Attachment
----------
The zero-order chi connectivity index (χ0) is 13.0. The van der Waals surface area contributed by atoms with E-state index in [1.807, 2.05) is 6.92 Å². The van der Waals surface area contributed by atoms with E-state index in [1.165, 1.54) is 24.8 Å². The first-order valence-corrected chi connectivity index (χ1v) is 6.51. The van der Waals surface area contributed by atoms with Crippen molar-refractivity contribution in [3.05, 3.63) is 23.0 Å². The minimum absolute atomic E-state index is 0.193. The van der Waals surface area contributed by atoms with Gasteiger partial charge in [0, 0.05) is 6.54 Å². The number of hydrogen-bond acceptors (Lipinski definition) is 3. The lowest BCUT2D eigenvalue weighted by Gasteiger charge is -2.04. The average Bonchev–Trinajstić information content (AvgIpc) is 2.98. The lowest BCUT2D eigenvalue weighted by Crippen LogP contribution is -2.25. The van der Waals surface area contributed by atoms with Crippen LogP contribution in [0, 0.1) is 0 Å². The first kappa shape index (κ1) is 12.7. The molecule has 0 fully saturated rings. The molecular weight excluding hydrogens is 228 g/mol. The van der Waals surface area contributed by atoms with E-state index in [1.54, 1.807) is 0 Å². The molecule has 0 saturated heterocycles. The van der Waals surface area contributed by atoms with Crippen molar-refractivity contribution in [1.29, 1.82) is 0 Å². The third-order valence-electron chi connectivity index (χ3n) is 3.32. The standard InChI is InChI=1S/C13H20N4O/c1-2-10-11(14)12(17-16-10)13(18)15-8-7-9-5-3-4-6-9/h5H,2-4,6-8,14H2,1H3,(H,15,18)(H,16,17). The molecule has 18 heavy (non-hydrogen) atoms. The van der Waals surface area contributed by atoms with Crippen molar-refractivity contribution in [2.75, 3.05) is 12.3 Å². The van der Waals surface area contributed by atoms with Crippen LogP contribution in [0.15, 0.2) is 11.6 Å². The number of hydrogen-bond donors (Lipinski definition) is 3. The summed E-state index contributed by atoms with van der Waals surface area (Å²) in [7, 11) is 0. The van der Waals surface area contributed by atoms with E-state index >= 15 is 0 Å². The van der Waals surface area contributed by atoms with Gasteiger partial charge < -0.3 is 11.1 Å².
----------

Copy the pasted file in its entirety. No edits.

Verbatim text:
The zero-order chi connectivity index (χ0) is 13.0. The van der Waals surface area contributed by atoms with E-state index in [1.807, 2.05) is 6.92 Å². The van der Waals surface area contributed by atoms with E-state index in [1.165, 1.54) is 24.8 Å². The first-order valence-corrected chi connectivity index (χ1v) is 6.51. The van der Waals surface area contributed by atoms with Crippen molar-refractivity contribution in [3.05, 3.63) is 23.0 Å². The minimum absolute atomic E-state index is 0.193. The van der Waals surface area contributed by atoms with Gasteiger partial charge in [0, 0.05) is 6.54 Å². The number of hydrogen-bond acceptors (Lipinski definition) is 3. The lowest BCUT2D eigenvalue weighted by Gasteiger charge is -2.04. The average Bonchev–Trinajstić information content (AvgIpc) is 2.98. The lowest BCUT2D eigenvalue weighted by Crippen LogP contribution is -2.25. The van der Waals surface area contributed by atoms with Crippen LogP contribution in [0, 0.1) is 0 Å². The first kappa shape index (κ1) is 12.7. The molecule has 0 fully saturated rings. The molecular weight excluding hydrogens is 228 g/mol. The van der Waals surface area contributed by atoms with E-state index in [1.54, 1.807) is 0 Å². The molecule has 0 saturated heterocycles. The van der Waals surface area contributed by atoms with Crippen molar-refractivity contribution in [1.29, 1.82) is 0 Å². The third-order valence-electron chi connectivity index (χ3n) is 3.32. The standard InChI is InChI=1S/C13H20N4O/c1-2-10-11(14)12(17-16-10)13(18)15-8-7-9-5-3-4-6-9/h5H,2-4,6-8,14H2,1H3,(H,15,18)(H,16,17). The molecule has 18 heavy (non-hydrogen) atoms. The van der Waals surface area contributed by atoms with Crippen molar-refractivity contribution in [2.75, 3.05) is 12.3 Å². The van der Waals surface area contributed by atoms with Crippen LogP contribution in [0.15, 0.2) is 11.6 Å². The number of hydrogen-bond donors (Lipinski definition) is 3. The summed E-state index contributed by atoms with van der Waals surface area (Å²) in [7, 11) is 0. The van der Waals surface area contributed by atoms with E-state index >= 15 is 0 Å². The van der Waals surface area contributed by atoms with Gasteiger partial charge < -0.3 is 11.1 Å².